The Book Review
In hindsight, maybe I shouldn't have read two Nick Hornby books in a row. I picked up Juliet, Naked at the tail end of reading Fever Pitch, and it was a bit trippy. Juliet, Naked is basically a novel about Nick (I call him Nick, just... deal with it), and all of its three main characters reminded me of the man I had just read about in his memoir (yes, we all know that all his books are basically about himself). Duncan, the obsessive fan; Tucker, the artist questioning why everyone likes the art he created but hates; and Annie, who just wasted 15 years of her life and now desperately needs something new. So yes, it took me a while to get into it and relate to it. It's just that at first glance, Juliet, Naked is sort of meta, isn't it? I got a little sick of hearing Nick waxing poetic about the weirdest shit, like “For the best part of 40 years she had genuinely believed that not doing things would somehow prevent regret, when, of course, the exact opposite was true” and “The truth about life was that nothing ever ended until you died, and even then you just left a whole bunch of unresolved narratives behind you.” It felt a bit shallow and like Nick was just hoping he'd be quoted on Instagram.
Things finally got good and less "quotable" when Annie finally meets Tucker. From that part on, I started to actually care about what was happening to those characters. The romance element of this story was incredibly naive (maybe Nick has been writing too many movies and lost his touch?), but the friendship between Annie and Tucker felt real, and I enjoyed reading and waiting to see what happened.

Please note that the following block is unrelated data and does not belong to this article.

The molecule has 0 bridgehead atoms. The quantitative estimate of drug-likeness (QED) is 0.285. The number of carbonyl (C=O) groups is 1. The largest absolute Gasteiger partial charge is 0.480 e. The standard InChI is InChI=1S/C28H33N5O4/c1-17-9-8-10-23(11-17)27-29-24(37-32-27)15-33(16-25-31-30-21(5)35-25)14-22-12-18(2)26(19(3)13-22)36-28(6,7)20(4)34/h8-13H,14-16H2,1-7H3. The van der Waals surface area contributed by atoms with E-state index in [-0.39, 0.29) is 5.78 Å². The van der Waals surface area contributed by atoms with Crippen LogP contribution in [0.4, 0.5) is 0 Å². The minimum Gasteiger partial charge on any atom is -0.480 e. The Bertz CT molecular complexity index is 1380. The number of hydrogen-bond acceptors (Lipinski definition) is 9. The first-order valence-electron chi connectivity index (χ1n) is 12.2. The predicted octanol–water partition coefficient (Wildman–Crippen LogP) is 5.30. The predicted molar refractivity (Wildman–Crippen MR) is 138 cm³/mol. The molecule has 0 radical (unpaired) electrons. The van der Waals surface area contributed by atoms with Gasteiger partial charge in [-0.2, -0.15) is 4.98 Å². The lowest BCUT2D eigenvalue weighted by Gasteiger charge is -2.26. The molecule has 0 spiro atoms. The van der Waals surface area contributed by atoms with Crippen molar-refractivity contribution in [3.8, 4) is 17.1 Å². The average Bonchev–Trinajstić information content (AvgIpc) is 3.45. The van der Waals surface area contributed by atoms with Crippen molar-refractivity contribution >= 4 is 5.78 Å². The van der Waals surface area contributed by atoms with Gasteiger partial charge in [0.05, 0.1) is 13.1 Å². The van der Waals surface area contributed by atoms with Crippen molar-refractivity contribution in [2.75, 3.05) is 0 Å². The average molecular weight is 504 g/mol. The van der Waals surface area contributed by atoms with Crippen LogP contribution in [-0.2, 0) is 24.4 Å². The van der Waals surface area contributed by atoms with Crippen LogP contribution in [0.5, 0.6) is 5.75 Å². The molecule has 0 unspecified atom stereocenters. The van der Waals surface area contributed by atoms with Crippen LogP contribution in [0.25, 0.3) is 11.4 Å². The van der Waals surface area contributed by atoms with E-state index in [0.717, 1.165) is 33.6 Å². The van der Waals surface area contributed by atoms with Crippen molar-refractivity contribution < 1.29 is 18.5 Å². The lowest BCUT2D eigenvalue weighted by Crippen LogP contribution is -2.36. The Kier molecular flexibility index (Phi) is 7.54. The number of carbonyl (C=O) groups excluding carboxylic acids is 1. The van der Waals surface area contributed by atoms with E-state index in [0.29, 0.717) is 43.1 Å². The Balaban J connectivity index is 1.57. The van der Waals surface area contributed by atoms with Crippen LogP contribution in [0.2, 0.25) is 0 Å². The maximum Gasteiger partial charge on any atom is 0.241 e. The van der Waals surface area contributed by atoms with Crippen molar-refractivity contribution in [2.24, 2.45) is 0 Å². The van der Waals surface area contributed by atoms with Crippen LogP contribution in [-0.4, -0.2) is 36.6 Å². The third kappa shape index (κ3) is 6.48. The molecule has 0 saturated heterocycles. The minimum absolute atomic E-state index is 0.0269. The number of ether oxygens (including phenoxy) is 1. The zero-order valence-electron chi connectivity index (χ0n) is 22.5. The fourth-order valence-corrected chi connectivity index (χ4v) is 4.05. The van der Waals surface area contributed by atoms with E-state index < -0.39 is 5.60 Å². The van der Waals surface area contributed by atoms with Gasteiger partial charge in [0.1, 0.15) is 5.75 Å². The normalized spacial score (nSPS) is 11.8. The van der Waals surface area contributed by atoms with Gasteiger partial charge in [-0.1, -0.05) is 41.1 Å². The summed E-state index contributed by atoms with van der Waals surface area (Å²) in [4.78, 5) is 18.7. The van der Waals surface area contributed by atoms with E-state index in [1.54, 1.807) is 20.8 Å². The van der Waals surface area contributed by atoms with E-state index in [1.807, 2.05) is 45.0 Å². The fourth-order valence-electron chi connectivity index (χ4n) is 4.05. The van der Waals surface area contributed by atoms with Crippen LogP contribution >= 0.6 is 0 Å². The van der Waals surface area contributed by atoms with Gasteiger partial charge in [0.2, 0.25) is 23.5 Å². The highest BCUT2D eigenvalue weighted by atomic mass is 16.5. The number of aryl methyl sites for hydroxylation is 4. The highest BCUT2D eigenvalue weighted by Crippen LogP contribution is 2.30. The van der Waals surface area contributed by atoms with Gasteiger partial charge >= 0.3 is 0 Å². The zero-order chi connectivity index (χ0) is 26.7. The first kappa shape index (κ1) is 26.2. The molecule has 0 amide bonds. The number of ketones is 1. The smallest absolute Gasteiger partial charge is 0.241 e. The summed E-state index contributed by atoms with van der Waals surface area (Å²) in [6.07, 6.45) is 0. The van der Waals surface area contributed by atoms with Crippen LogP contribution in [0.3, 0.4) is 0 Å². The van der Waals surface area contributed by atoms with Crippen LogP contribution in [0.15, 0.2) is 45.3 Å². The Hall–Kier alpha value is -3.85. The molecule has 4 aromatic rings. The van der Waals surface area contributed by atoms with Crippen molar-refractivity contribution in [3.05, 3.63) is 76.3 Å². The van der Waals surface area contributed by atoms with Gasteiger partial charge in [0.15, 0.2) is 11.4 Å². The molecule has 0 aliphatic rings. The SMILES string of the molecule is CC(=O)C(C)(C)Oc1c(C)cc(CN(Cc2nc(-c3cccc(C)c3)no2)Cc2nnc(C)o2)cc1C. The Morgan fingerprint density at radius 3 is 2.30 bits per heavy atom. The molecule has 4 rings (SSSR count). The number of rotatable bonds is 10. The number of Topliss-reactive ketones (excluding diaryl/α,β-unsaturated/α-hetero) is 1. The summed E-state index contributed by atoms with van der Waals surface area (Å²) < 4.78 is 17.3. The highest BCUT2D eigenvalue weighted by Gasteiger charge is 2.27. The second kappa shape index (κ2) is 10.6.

Overall, I did like Juliet, Naked, but necessarily because of the plot itself, but because it was just a flowery and complicated essay on art. What it means to people who experience it and to the people who create it. I found myself often thinking of my musical idol, Noel Gallagher from Oasis, and how growing up the songs he wrote meant something to me that years later I found meant something completely different to him.
(I don't know how I always end up talking about Oasis when I talk about Nick Hornby).
The Quote (I almost didn't want to do one this time...)
The Cover Redesign
I had two things in mind for this redesign: the first one was that I wanted it to match the template I started with Fever Pitch, with the solid black background and the minimal look; and the second one was that I wanted it to be about art. I liked the idea of this conversation we were reading in which, yes, in very basic concepts, we explore the idea of creation and authorship. So I didn't want it to be about music, but about visual art. And I wanted it to be quite literal, with the classic Aphrodite statue, naked. I don't know if it is because art (sometimes) makes you feel "naked" in a way, raw and exposed. And then I added some fun shapes on the back, because I can't take anything too seriously, it's just not me. And in true Nick Hornby fashion, this is all about me.